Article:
6 How Does Science Improve Knowledge? Without ScienceWith Science Inaccurate Observation—Record/recall observations incorrectly Structured observation & recording methods Overgeneralization—Using a few events to identify a general pattern Rules & standards for sample size representativenes, & replication Selective Observation—Pay attention to only those events that reinforce perceived pattern Rules & standards for sample size representativenes, & replication Illogical Reasoning—Focusing on implausible ideas or exceptions to the rule Use of logic & peer review Ideology & Politics—Personal opinions and viewpoints influence interpretation of facts Rules & standards increases objectivity “To Err is Human”—Sometimes we are just wrong Built-In Precautions to avoid error

7 What is the Research Process? The research process refers to the application of the rules and procedures of science to understand a phenomenon (e.g., crime) The research process is a never-ending enterprise…constantly revising itself to further advance knowledge—it is spiral rather than circular Goal of the research process=To continuously improve measurement of observations in order to estimate reality as accurately as possible.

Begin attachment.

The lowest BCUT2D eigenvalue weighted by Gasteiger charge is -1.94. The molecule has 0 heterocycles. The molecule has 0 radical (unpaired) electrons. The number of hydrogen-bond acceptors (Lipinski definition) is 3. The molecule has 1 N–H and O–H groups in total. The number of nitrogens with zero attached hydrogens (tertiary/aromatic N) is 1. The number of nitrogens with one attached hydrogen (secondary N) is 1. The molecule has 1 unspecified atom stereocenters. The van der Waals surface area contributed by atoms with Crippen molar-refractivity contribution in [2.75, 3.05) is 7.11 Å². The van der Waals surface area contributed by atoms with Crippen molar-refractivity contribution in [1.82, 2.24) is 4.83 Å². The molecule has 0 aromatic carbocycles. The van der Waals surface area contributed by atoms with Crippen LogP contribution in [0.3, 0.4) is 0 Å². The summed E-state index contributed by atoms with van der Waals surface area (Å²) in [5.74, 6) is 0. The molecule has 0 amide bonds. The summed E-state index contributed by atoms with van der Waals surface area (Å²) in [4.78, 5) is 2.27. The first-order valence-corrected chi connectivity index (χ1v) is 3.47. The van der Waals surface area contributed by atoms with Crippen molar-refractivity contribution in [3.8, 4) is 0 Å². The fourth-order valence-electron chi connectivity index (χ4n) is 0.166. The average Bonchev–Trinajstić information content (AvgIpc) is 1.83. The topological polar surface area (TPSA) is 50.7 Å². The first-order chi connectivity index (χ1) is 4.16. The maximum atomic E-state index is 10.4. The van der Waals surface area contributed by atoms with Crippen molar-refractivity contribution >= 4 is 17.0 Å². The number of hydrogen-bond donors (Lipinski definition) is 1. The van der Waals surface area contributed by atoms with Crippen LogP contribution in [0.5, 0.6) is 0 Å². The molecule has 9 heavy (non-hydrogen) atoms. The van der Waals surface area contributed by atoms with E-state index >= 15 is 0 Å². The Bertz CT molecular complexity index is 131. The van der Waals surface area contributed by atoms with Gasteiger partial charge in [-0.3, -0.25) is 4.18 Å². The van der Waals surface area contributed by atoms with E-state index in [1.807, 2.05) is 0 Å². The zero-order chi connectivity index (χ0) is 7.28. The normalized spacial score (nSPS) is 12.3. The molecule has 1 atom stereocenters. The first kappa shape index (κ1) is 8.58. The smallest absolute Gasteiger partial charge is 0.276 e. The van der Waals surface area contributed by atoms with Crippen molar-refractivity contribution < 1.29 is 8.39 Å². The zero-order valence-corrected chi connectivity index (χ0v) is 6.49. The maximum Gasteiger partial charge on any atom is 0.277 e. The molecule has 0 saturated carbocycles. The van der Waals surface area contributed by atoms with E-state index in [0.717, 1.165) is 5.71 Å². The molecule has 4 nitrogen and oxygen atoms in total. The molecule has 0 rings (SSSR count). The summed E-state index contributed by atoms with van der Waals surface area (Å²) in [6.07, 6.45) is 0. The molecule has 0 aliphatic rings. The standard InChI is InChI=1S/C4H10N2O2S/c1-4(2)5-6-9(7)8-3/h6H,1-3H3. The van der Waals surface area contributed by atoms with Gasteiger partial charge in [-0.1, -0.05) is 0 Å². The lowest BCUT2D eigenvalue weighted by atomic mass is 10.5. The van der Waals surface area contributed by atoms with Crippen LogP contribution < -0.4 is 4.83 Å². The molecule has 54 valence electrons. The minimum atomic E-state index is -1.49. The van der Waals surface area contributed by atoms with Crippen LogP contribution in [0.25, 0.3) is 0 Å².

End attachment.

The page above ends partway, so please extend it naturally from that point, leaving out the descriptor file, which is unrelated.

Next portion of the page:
8 Basic Elements of the Research Process Paradigm/Ideology/Theory Research question Identifying the independent and dependent variables implied in the research question Identifying an appropriate research design Identifying an appropriate sample Identifying measures for study variables Identifying an appropriate method of data collection Data Collection Data Analysis to Produce Results Implications of Results on Research Question

9 The Research Process Paradigm/ Ideology/ Theory Research Question ID Independent & Dependent Variables Collect Data Analyze Data and Produce Results Confirm or Refute Research Question Application of Results Revise or Advance Current Knowledge & Beliefs ID Research Design& Sample ID Measures for the Variables ID Method for Collecting Data